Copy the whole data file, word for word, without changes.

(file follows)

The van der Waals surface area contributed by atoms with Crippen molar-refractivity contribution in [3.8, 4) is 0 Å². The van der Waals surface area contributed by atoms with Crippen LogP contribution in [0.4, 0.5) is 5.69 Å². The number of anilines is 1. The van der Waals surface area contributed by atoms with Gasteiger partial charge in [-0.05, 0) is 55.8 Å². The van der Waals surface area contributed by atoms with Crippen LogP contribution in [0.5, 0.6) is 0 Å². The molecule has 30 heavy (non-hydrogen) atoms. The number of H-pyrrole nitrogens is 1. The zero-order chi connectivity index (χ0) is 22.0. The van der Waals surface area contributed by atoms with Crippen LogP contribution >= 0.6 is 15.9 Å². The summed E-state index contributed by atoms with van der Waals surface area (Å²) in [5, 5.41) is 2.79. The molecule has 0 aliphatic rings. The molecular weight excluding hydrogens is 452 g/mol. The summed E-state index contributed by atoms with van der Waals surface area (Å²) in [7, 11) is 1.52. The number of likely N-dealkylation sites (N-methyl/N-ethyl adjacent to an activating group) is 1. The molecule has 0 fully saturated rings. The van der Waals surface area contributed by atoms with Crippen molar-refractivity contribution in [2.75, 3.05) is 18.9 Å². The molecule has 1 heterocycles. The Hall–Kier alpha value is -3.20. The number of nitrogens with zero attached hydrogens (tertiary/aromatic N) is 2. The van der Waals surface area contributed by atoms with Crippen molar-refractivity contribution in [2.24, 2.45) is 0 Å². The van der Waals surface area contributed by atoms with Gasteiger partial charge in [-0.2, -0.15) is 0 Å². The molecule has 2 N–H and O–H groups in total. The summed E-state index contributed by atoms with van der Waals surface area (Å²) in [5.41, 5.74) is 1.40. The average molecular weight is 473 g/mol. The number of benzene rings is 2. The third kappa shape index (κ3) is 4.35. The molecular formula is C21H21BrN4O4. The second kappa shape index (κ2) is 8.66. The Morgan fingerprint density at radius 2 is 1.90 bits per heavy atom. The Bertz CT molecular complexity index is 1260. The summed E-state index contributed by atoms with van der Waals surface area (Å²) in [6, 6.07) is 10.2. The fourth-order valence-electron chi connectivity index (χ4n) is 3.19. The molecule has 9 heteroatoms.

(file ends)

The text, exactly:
The van der Waals surface area contributed by atoms with Crippen molar-refractivity contribution in [3.8, 4) is 0 Å². The van der Waals surface area contributed by atoms with Crippen LogP contribution in [0.4, 0.5) is 5.69 Å². The number of anilines is 1. The van der Waals surface area contributed by atoms with Gasteiger partial charge in [-0.05, 0) is 55.8 Å². The van der Waals surface area contributed by atoms with Crippen LogP contribution in [0.5, 0.6) is 0 Å². The molecule has 30 heavy (non-hydrogen) atoms. The number of H-pyrrole nitrogens is 1. The zero-order chi connectivity index (χ0) is 22.0. The van der Waals surface area contributed by atoms with Crippen LogP contribution >= 0.6 is 15.9 Å². The summed E-state index contributed by atoms with van der Waals surface area (Å²) in [5, 5.41) is 2.79. The molecule has 0 aliphatic rings. The molecular weight excluding hydrogens is 452 g/mol. The summed E-state index contributed by atoms with van der Waals surface area (Å²) in [7, 11) is 1.52. The number of likely N-dealkylation sites (N-methyl/N-ethyl adjacent to an activating group) is 1. The molecule has 0 fully saturated rings. The van der Waals surface area contributed by atoms with Crippen molar-refractivity contribution in [2.75, 3.05) is 18.9 Å². The molecule has 1 heterocycles. The Hall–Kier alpha value is -3.20. The number of nitrogens with zero attached hydrogens (tertiary/aromatic N) is 2. The van der Waals surface area contributed by atoms with Crippen molar-refractivity contribution in [2.24, 2.45) is 0 Å². The van der Waals surface area contributed by atoms with Gasteiger partial charge in [-0.2, -0.15) is 0 Å². The molecule has 2 N–H and O–H groups in total. The summed E-state index contributed by atoms with van der Waals surface area (Å²) in [5.41, 5.74) is 1.40. The average molecular weight is 473 g/mol. The number of benzene rings is 2. The third kappa shape index (κ3) is 4.35. The molecular formula is C21H21BrN4O4. The second kappa shape index (κ2) is 8.66. The Morgan fingerprint density at radius 2 is 1.90 bits per heavy atom. The Bertz CT molecular complexity index is 1260. The summed E-state index contributed by atoms with van der Waals surface area (Å²) in [6, 6.07) is 10.2. The fourth-order valence-electron chi connectivity index (χ4n) is 3.19. The molecule has 9 heteroatoms.